Can pangasius keep up the pace?

Published on
September 15, 2009

According to a recent report by the European Union’s Advisory Committee for Fisheries and Aquaculture (ACFA), in the past 10 years there has been unprecedented growth in farmed pangasius production, especially in Vietnam, which has gone from virtually nothing to raising more than 1 million metric tons of the fish per year.

According to “The place of pangasius in the European seafood market,” 80 percent of the world’s catfish supply now comes from Vietnam, Bangladesh and India.

Vietnam exported more than 600,000 metric tons of frozen pangasius fillets in 2008, up 50 percent from the previous year, worth USD 1.4 billion (EUR 953 million). More than one-third (210,000 metric tons) ended up in the European market, with Spain accounting for 45,000 metric tons, Poland for 44,000 metric tons, the Netherlands for 33,000 metric tons, Germany for 25,000 metric tons and Italy for 16,000 metric tons.

According to Vietfish, the country’s pangasius exports to the EU in the first quarter of 2009 were up 1,000 metric tons to 64,300 metric tons, which accounts for around 40 percent of its total pangasius exports.

Consumption figures show Spain taking a 23 percent share of the EU market, with consumers each eating 2.8 kilograms per year, and Poland capturing a 21 percent share and per-capita consumption of 2.9 kilograms per year. In Poland, pangasius represents one-quarter of all fish consumed, compared with just 5 percent throughout the EU.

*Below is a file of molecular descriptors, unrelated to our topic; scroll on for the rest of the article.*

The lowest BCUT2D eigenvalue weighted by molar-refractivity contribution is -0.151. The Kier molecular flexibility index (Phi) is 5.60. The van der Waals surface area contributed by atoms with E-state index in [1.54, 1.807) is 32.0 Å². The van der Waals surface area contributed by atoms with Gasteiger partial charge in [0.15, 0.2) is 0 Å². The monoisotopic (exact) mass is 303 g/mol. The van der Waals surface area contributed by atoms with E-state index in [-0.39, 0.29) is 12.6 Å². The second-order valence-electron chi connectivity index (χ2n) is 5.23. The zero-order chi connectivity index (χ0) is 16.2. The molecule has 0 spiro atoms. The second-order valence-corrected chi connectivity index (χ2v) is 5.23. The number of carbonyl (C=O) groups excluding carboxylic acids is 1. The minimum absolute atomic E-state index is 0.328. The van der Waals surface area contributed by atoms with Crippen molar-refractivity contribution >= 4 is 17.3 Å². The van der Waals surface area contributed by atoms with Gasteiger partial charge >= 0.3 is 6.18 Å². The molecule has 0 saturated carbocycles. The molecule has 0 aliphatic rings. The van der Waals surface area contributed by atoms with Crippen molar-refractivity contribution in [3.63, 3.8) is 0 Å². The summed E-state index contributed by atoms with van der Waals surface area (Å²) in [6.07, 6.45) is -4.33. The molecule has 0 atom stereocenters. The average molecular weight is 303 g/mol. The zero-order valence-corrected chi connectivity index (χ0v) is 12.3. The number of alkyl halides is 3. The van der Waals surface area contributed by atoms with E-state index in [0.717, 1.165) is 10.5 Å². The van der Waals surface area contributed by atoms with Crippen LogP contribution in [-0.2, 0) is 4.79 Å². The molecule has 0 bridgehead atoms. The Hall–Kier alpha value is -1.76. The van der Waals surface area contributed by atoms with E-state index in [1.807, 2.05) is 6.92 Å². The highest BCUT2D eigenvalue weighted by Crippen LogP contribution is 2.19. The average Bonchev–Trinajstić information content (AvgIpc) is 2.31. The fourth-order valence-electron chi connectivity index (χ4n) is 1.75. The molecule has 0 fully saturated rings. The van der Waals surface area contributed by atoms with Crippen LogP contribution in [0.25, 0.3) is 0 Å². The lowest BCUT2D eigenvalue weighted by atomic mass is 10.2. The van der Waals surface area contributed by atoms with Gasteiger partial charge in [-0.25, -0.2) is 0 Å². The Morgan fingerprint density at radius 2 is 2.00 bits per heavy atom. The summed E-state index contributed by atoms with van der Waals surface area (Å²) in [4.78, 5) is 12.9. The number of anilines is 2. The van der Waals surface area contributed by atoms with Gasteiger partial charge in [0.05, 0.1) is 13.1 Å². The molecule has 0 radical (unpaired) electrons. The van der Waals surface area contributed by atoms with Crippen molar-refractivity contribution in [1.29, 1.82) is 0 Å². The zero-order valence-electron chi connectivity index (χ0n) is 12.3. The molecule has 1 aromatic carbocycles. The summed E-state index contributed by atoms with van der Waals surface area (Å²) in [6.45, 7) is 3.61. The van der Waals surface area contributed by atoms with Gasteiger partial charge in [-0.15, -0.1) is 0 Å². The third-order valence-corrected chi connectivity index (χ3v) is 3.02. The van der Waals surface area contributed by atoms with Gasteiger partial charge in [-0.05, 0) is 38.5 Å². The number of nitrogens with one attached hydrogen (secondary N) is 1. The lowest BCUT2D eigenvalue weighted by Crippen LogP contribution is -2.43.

Eurostat figures show the increase in EU pangasius imports being countered by a decrease in value, with import prices in France, for example, going from a high of EUR 2.55 in 2006 to EUR 2.15 in 2008, and those in Poland decreasing from EUR 2.01 in 2006 to EUR 1.60 in 2008. An exception to the rule was the United Kingdom, where prices increased marginally in 2007, but have now dropped again.

ACFA’s analysis of ad-hoc studies and consumer panels throughout Europe found pangasius particularly important in price sensitive mass catering. Its odourless profile, mild taste, lack of bones and low price have also made it popular in households not accustomed to eating fish, particularly with young and low-income families.

Mike Berthet, director of M&J Seafoods, one of the UK’s largest seafood wholesalers, confirms that good quality pangasius has become a big seller, taking over the whitefish slot in the majority of contract caterers. It is also becoming popular in the fish-and-chip industry as a cheap substitute for haddock and cod.

But will this trend continue? 

While the catching sector sees pangasius imports as a growing threat, the fish farmers themselves only receive around EUR 0.70 per kilo, making it difficult for them to break even, except in very large quantities. This has led to an oversupply situation, with large quantities pouring into the market, especially in eastern Europe, and allegations of “corner cutting” by some farmers in terms of quality.

This year, many Vietnamese farmers have been forced to call it quits — there is said to be a 30 percent reduction in pond acreage, which will result in a shortage of product and an increase in price, if demand continues to increase.

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